My first South Georgia Island expedition was in 2012; we circumnavigated South Georgia before heading to the Falkland Islands. It would be three years before I would return for my second visit. South Georgia is located in a remote part of the world and is fairly difficult to get to, for me it required several flights. My journey started in New Jersey where I took a flight to Dallas Texas. Next I flew to Santiago Chile. I spent a two days there before continuing on to Puerto Arenas and then to Mount Pleasant in the Falkland Islands where we boarded our vessel for the 3-day, 900 mile sea crossing.
The raw, natural environment provides a beautiful sanctuary and breeding ground for the plentiful wildlife found on the islands. During both of my trips we made several landings, including; Right Whale Bay, Gold Harbour, Fortuna Bay, St. Andrew’s Bay and Salisbury Plain. I tried at most of the locations to include the landscapes to give a sense of place to my images.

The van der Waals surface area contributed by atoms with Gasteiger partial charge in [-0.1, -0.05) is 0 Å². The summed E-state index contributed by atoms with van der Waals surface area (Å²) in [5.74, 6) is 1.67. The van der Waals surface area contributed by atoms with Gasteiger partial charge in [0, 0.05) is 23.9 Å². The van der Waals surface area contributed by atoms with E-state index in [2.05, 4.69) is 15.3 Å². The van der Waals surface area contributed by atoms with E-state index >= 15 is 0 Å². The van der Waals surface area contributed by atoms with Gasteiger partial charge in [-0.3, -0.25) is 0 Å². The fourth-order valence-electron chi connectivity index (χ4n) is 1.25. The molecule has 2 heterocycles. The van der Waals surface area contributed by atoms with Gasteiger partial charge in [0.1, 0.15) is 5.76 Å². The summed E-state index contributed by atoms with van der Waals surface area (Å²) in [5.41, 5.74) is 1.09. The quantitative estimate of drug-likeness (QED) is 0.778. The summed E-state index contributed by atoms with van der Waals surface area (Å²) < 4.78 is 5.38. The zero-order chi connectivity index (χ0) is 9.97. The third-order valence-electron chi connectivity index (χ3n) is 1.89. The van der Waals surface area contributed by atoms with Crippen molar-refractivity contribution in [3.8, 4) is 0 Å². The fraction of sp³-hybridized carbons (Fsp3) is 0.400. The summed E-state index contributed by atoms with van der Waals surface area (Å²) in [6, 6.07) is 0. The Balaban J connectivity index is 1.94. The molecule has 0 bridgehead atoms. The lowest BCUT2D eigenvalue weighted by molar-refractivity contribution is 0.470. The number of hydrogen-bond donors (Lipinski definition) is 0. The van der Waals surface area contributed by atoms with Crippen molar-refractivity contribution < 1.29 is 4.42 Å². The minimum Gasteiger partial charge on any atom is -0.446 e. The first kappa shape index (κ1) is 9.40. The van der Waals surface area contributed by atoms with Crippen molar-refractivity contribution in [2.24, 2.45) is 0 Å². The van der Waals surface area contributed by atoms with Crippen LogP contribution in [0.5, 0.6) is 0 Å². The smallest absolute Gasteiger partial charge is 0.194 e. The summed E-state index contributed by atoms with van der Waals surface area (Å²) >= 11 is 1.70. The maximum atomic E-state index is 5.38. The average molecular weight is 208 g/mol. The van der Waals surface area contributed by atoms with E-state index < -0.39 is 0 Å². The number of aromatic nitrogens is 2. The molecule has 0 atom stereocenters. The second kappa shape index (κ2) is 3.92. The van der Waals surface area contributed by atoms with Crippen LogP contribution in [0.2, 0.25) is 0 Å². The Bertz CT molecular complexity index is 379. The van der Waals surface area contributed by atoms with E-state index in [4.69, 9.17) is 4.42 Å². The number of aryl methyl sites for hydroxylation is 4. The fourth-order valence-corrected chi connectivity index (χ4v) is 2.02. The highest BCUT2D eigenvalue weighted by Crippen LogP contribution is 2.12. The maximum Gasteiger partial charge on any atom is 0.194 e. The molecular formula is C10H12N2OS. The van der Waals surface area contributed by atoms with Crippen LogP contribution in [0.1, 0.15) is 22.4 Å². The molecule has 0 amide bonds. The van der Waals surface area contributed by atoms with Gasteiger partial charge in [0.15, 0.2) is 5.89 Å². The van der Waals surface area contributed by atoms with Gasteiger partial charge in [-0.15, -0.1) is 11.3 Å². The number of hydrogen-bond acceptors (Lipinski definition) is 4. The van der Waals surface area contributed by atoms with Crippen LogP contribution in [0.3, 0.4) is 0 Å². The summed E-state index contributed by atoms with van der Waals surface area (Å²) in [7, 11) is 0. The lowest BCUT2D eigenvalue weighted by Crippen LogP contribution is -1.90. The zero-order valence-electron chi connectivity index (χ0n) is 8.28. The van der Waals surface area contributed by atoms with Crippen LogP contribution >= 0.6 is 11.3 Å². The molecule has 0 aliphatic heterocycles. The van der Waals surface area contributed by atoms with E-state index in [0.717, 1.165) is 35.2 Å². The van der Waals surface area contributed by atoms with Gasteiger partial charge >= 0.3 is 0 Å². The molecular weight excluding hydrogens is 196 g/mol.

Gold Harbour is a small bay that is located 5 miles south-southwest of Cape Charlotte, along the east end of South Georgia. It was named for the golden light that would hit the cliffs in the morning. It was also one of my favorite landings. While I was there on my second visit the conditions were difficult for photography. It was wet/slushy and messy. Visibility from time to time was almost zero.
My targeted subjects for both trips were the variety of penguins that call South Georgia home. I had the opportunity to observe and photograph six different species of penguin, including; Gentoo, King, Macaroni, Rockhopper, Chinstrap and Magellenic. The King Penguins were my favorites and just seeing one up close in-person was way more than I had ever hoped for. During our time at the big colonies we saw many “Oakum Boys.” The young King Penguins were named because their brown color that looks like the rolls of oakum (rope made from hemp fibers) once used to caulk old wooden ships.
Have you been to a remote location just to photograph the unique flora and funa? If so feel free to share your own images in the comments below.